Our team conducts research into networked embedded devices in order to improve our product and spread security knowledge among the embedded device manufacturing and security communities. The WR841N is the same router model we use to teach students about hardware hacking in our classes, and the focus of our JTAG Explained blog post. During the process of our research into this router, we found a logic flaw in a configuration service which allowed us to circumvent its access controls and reset the router’s credentials (CVE-2017-9466). We then used our increased access to gain code execution by exploiting a stack overflow vulnerability available through the configuration service.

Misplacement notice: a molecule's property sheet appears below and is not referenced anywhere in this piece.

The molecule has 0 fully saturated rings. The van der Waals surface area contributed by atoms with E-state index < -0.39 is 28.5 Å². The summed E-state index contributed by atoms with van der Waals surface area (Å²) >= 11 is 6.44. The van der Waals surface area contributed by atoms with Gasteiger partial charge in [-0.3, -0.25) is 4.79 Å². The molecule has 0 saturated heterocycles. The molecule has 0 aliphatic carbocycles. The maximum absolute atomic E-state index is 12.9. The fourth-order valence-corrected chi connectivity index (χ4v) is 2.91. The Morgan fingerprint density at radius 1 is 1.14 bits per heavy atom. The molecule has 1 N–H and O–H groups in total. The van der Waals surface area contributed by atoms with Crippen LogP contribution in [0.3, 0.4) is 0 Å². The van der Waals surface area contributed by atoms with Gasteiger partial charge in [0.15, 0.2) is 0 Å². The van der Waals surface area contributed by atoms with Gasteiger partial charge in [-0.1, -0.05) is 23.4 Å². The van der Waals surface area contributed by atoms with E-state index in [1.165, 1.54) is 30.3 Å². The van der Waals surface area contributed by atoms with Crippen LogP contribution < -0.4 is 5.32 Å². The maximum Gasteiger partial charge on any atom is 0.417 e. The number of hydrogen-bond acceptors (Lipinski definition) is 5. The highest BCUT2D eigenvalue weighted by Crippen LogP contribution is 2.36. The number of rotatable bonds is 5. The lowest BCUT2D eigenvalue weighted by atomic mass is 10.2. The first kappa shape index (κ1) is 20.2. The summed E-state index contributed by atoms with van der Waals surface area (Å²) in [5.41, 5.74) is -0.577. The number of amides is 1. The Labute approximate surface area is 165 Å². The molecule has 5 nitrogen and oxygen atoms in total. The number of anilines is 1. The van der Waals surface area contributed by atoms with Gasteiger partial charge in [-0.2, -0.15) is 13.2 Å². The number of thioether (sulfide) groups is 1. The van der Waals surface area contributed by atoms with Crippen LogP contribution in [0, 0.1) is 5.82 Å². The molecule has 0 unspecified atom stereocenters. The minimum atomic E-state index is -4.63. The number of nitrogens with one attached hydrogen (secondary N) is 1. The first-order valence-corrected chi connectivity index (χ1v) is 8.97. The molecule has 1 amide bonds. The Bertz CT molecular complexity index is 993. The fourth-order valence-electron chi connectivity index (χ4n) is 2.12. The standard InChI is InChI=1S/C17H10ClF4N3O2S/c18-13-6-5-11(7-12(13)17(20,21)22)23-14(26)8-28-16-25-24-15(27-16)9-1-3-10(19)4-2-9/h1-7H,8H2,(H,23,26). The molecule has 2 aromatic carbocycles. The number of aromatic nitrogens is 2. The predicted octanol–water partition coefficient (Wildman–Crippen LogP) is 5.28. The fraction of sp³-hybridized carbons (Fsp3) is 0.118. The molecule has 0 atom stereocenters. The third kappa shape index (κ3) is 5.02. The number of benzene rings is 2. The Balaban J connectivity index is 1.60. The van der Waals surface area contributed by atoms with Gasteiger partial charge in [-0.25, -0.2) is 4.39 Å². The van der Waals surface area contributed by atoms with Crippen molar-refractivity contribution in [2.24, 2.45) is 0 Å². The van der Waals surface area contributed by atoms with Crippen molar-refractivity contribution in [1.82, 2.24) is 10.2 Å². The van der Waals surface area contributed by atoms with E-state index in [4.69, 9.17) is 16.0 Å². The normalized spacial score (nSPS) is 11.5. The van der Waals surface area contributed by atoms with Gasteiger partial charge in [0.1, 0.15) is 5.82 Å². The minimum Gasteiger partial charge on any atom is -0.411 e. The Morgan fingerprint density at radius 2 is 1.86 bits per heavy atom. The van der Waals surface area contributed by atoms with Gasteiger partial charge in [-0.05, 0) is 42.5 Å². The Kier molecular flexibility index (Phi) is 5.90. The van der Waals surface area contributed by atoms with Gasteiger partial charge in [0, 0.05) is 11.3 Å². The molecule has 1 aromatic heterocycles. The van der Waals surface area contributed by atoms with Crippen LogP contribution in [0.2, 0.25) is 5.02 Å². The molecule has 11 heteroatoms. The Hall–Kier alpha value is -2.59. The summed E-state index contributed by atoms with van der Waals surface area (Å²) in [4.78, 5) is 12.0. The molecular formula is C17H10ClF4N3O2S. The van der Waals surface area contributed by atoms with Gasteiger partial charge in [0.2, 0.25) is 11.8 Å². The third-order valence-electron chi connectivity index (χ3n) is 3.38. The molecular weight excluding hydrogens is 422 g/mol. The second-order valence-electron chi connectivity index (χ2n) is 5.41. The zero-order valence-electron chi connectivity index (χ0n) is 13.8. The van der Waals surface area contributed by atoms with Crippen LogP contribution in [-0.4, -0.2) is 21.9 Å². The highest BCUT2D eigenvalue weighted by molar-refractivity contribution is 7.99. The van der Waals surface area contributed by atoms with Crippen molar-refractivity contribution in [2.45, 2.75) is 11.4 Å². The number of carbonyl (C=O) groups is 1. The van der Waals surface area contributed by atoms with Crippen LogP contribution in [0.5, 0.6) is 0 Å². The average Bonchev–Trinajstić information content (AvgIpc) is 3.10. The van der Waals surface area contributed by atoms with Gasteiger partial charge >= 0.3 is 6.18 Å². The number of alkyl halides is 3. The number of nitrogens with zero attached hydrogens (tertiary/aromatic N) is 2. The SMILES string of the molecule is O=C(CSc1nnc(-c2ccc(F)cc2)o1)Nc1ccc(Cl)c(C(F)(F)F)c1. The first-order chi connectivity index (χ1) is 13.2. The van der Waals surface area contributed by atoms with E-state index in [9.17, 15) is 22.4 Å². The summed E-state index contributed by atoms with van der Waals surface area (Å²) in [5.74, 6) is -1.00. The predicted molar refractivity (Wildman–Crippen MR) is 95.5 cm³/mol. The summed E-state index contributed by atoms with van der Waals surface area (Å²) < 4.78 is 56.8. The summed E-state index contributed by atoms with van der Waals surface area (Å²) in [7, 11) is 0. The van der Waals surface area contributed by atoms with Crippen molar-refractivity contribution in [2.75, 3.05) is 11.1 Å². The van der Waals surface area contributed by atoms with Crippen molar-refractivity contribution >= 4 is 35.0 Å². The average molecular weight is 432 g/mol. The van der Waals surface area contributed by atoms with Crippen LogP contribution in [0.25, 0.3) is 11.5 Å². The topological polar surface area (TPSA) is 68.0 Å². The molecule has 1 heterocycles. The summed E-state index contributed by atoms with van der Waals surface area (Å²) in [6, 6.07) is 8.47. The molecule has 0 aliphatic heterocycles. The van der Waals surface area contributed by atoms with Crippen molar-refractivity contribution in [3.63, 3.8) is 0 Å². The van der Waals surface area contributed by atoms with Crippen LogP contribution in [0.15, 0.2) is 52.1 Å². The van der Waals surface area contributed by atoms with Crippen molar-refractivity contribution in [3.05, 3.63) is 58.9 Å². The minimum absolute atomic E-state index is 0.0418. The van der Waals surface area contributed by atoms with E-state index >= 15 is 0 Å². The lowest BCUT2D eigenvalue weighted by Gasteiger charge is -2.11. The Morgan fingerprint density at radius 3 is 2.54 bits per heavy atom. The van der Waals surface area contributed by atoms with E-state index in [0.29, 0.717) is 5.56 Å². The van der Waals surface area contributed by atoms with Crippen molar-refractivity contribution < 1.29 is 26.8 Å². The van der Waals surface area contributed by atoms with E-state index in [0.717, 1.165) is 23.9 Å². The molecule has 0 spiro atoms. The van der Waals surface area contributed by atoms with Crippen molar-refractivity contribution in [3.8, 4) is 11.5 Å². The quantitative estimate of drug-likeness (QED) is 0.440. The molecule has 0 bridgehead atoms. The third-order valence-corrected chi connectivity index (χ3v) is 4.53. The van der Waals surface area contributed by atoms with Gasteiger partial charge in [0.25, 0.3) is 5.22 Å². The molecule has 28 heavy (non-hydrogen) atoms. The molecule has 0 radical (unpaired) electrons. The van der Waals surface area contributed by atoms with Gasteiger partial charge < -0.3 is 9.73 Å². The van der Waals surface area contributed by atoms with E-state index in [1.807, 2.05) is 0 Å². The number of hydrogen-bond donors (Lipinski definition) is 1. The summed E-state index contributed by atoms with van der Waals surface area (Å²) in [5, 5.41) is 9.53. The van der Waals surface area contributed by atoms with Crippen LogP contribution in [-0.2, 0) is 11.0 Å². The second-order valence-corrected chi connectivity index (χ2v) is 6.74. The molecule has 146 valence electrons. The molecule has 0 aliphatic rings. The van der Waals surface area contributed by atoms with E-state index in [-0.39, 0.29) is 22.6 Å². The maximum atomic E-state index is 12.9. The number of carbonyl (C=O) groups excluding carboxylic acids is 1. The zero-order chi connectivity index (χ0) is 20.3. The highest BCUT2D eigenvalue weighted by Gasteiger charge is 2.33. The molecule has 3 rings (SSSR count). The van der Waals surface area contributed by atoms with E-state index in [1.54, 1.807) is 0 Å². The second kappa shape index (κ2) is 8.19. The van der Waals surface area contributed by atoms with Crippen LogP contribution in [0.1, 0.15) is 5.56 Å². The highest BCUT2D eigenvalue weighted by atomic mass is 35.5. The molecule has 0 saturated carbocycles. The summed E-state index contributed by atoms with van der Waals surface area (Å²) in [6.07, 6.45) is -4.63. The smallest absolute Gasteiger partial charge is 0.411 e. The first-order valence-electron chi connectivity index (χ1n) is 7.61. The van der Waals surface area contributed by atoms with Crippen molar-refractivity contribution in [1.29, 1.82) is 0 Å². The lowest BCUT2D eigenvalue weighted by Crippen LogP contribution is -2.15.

In this proximity-based attack, we used a smartphone’s hotspot capability to reset the router’s credentials by taking advantage of a protocol that had been removed from the firmware for newer hardware models. Unfortunately, although older models may no longer be supported, they often remain in critical positions. Fortunately, TP-Link agreed to remove the configuration service from this model once we brought the issue to their attention.
We are sharing the details, step by step, in case our work sparks any ideas or discussion regarding proximity-based attacks, unsupported versions, logic flaws in encryption, or vulnerable configuration services.
Click here to skip to the full technical details, or read on for a high level summary of our work.